Doris Elizabeth Wilkins obituary

Publié le par The Guardian by Alex Powell and Jo Anson

Doris Elizabeth Wilkins obituary

Our step-grandmother, Doris Elizabeth Wilkins, who has died aged 93, escaped Nazi Germany not long before the outbreak of the second world war and later became a midwife in Bristol.

Doris Elizabeth Wilkins managed to get out of Germany in August 1939; her mother and brother died in concentration camps

Doris Elizabeth Wilkins managed to get out of Germany in August 1939; her mother and brother died in concentration camps

Although she was known to most as Elizabeth, she was born Doris Wolf in Langen, Hesse, the daughter of Semy Wolf and his wife Else (nee Simon). Leaving Germany on 20 August 1939, she was taken in by the Rev Richard (“Papa”) Pechey and his family in Yateley, Hampshire. Hopes of a reunion with her father, who had managed to escape to Colombia in 1938, were dashed when he died before she could make the travel arrangements for her visit. Both her mother and younger brother, Walter, died in concentration camps. The names of the Wolf family are inscribed on the Stolpersteine (the “stumbling stones”) in Langen that commemorate victims of the Holocaust – those who died and those forced to flee.

Elizabeth had a flair for languages and soon mastered English. Music was also important. Her mother had been taught the piano by a pupil of Clara Schumann, and Elizabeth had a lifelong affection for Bach and the classical canon, as well as being an accomplished pianist herself.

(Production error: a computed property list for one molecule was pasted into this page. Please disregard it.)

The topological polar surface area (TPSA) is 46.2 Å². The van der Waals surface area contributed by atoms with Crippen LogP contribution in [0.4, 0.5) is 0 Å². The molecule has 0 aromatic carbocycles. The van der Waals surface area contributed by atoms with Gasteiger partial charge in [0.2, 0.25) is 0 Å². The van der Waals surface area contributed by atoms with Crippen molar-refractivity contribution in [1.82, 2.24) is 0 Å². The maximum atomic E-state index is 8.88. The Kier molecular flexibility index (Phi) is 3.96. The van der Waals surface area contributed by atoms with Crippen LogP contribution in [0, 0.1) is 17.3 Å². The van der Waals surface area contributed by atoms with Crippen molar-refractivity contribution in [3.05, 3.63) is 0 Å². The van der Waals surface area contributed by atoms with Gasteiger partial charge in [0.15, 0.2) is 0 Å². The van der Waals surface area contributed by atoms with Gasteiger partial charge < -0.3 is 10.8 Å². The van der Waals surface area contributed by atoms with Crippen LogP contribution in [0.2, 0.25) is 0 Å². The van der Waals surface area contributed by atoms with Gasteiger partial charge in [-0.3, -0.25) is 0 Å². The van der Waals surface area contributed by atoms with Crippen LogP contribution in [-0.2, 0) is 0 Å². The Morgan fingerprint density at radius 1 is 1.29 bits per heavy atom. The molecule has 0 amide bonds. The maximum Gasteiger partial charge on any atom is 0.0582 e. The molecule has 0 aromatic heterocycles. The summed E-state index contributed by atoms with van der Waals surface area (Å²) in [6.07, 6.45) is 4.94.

After training as a nurse in Grantham, Lincolnshire, she worked in Nottingham before moving to Bristol to train as a midwife at Southmead hospital, where she spent most of her career. In 1948 she met Lionel Wilkins, a recently widowed clerk working for Rolls-Royce. They married in the same year, and when she joined him and his two daughters in Filton, a little middle-European Jewish cultural colour was brought to English suburban life.

In 1976 Elizabeth and Lionel moved to Cornwall, a place they had explored in their early years together on Lionel’s motorcycle. Lionel gardened, while Elizabeth taught German for a time in St Austell. After Lionel’s death in 1980, she took occasional jobs in London and the south-east as a maternity nurse.

A convert to Anglicanism, Elizabeth remained proud of her Jewish ancestry and visited Israel several times. In 2000 she moved into a St Monica Trust home in Bristol, from where she made several trips to Asia while into her 80s. Her gratitude to Colombia for the refuge it had given her father found expression in the financial contribution she made to a project there supporting teenage boys from troubled backgrounds.

Although her last few years were marred by Alzheimer’s disease, Elizabeth’s years at St Monica’s were contented ones. Despite the tragedy that marked her early life she felt able, as she put it, to count her blessings.

She is survived by one stepdaughter and by her step-grandchildren.

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